# Bivariate Proportional Symbol Maps, Part 1: An Introduction

By Jonathan Schroeder, IPUMS Research Scientist, NHGIS Project Manager

## A powerful, underused mapping technique

The world could use a lot more bivariate proportional symbol maps. These maps pair two basic visual variables—size and (usually) color—to symbolize two characteristics of mapped features. When designed well, they convey multiple key dimensions of a population all at once: size and composition as well as spatial distribution and density.

Unfortunately, standard mapping software hasn’t made it easy to create good versions of these maps, and most introductions to statistical mapping stick to simpler strategies. As a result, bivariate proportional symbols aren’t used very often. With few examples and little guidance to go on, it’s understandable that mapmakers don’t realize how often they’re a viable, well-suited option.

This two-part blog series aims to spark more interest by providing a “few examples” (Part 1) and a “little guidance” (Part 2).

## Picking up where I left off

In a previous blog post, I shared an example of a bivariate proportional symbol map and described some of the technique’s advantages. But that post focuses on a mapping resource (census centers of population) rather than on mapping techniques. Most of the examples in the post are also simply “proportional symbol maps,” without the more intriguing “bivariate” part.

To close that post, I suggested “a tantalizing next step” would be to use bivariate proportional symbols with small-area data (for census tracts or block groups), and I shared a few technical notes and design tips without much detail. I later expanded on those ideas in a conference talk, sharing some new examples with small-area data and going a little deeper with design tips.

In these new posts, I’m sharing and building on the examples and tips from the conference talk.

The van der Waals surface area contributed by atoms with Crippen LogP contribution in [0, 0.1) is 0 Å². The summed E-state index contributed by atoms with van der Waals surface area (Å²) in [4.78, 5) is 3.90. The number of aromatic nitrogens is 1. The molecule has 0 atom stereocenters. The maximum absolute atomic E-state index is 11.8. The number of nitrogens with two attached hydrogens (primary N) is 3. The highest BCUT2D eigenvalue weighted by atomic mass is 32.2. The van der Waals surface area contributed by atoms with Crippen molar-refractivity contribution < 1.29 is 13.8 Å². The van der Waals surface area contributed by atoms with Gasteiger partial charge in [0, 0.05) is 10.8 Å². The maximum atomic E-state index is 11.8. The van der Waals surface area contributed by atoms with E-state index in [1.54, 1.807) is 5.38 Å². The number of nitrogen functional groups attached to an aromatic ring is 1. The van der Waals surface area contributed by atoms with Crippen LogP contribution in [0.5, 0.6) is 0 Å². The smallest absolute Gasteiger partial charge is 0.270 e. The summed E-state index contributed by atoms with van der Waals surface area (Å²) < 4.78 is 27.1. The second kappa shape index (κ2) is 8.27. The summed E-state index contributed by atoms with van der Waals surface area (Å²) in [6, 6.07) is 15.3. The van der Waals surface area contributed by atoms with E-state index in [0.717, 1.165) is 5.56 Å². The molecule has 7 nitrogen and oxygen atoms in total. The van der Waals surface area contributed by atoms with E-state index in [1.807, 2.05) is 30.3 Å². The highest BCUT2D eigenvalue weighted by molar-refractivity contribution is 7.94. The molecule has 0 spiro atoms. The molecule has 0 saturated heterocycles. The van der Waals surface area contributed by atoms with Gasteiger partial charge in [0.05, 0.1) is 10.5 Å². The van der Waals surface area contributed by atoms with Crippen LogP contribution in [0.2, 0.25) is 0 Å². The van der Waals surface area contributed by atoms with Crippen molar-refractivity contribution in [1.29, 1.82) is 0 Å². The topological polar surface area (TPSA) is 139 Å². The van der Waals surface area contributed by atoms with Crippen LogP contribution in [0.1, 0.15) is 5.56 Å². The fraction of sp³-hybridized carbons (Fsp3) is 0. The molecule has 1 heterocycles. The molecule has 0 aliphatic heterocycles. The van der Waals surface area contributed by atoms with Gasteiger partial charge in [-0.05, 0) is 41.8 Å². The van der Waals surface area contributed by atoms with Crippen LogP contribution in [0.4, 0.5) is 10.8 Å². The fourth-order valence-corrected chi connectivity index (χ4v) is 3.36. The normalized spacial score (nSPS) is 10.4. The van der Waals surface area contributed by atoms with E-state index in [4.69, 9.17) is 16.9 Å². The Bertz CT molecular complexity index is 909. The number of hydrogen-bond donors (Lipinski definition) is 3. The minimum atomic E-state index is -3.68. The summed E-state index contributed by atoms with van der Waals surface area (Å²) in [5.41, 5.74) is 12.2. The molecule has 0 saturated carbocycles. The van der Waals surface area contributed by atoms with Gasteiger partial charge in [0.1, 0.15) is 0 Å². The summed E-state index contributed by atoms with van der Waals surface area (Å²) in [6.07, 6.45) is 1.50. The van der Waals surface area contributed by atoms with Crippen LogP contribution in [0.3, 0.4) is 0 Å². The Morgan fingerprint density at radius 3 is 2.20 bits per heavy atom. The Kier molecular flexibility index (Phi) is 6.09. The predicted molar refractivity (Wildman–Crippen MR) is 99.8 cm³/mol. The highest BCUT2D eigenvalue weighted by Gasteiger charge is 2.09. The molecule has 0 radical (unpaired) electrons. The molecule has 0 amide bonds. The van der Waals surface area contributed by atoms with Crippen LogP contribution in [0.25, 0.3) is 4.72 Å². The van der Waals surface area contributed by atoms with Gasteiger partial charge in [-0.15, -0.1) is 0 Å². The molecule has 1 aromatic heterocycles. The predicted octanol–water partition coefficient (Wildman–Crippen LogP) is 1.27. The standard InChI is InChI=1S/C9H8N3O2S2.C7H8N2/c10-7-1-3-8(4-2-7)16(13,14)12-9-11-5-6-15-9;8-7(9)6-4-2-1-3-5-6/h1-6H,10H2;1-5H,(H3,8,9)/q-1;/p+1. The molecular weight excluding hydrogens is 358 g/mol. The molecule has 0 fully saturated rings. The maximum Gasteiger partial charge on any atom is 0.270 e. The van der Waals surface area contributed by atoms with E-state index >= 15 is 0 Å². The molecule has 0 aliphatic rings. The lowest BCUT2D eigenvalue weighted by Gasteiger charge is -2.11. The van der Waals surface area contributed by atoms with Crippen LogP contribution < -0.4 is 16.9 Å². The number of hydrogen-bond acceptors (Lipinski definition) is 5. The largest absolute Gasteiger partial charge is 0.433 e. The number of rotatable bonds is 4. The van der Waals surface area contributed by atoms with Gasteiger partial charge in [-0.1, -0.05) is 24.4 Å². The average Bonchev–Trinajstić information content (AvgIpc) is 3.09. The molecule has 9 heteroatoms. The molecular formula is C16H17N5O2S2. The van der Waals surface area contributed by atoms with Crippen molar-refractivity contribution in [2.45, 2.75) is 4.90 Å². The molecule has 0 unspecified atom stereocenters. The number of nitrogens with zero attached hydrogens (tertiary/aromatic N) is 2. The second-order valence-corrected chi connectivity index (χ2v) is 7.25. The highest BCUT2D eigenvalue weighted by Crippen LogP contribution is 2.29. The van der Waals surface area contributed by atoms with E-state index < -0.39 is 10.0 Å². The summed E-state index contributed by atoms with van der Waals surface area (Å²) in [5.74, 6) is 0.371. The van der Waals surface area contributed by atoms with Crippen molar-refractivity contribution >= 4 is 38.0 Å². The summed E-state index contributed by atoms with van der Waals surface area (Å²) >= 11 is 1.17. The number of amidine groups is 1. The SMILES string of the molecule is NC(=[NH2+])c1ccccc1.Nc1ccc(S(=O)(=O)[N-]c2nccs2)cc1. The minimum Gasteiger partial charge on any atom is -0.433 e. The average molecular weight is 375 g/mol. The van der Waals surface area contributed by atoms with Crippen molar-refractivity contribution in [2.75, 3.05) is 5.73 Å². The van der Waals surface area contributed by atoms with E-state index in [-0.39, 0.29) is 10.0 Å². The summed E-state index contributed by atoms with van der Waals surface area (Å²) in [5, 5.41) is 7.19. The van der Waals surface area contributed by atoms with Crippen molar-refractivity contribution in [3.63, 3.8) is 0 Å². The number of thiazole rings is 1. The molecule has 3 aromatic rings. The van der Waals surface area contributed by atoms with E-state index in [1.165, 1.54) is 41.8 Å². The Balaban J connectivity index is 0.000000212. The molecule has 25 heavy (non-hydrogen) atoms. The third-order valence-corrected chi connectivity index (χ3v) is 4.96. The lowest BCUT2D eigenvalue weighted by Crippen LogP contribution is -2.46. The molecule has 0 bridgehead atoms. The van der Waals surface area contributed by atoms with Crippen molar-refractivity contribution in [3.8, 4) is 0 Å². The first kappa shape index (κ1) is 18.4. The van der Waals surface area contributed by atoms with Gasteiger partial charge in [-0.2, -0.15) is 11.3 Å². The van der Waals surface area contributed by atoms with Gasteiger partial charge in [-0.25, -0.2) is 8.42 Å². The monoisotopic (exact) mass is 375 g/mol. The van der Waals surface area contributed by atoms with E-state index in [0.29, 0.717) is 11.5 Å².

## Example 1: Colored areas vs. colored proportional symbols

The two maps below show the 2020 share of population under 18 years of age by census tract in the San Francisco Bay area. The first map uses the common “choropleth” technique: varying the fill colors of areas to correspond with quantitative characteristics. The second map uses bivariate proportional symbols, which vary by color as the choropleth symbols do but also vary by size in proportion to a second characteristic, in this case tract populations.

Filling whole areas with color naturally emphasizes the characteristics of larger areas, regardless of their relative importance, while the symbols for very small areas can be too small to discern. Filling each area with a single color also suggests uniform characteristics within each area and abrupt changes at area boundaries, which is often misleading.

The map on the right illustrates how bivariate proportional symbols avoid all of these issues. Their colors convey all the same information that the choropleth map does, but because the symbol sizes are proportional to tract populations, the balance of colors is more meaningful, accurately portraying the relative prevalence of each statistical class in terms of the population in that class (rather than the area covered by the class). Because I placed these symbols at the tract centers of population, their arrangement also corresponds well to the actual population distribution.

I’ve copied the same maps below and highlighted two tracts that illustrate these dynamics especially well. The choropleth colors for the two tracts (in dashed red ovals) each fill up more map space than the entire city of San Francisco even though their populations are a hundred times smaller. Because their colors differ sharply from most of their neighbors’, their intricate shapes stand out even though they have no particular significance; these boundaries mostly run through sparsely populated areas with little to no bearing on any tract’s age composition.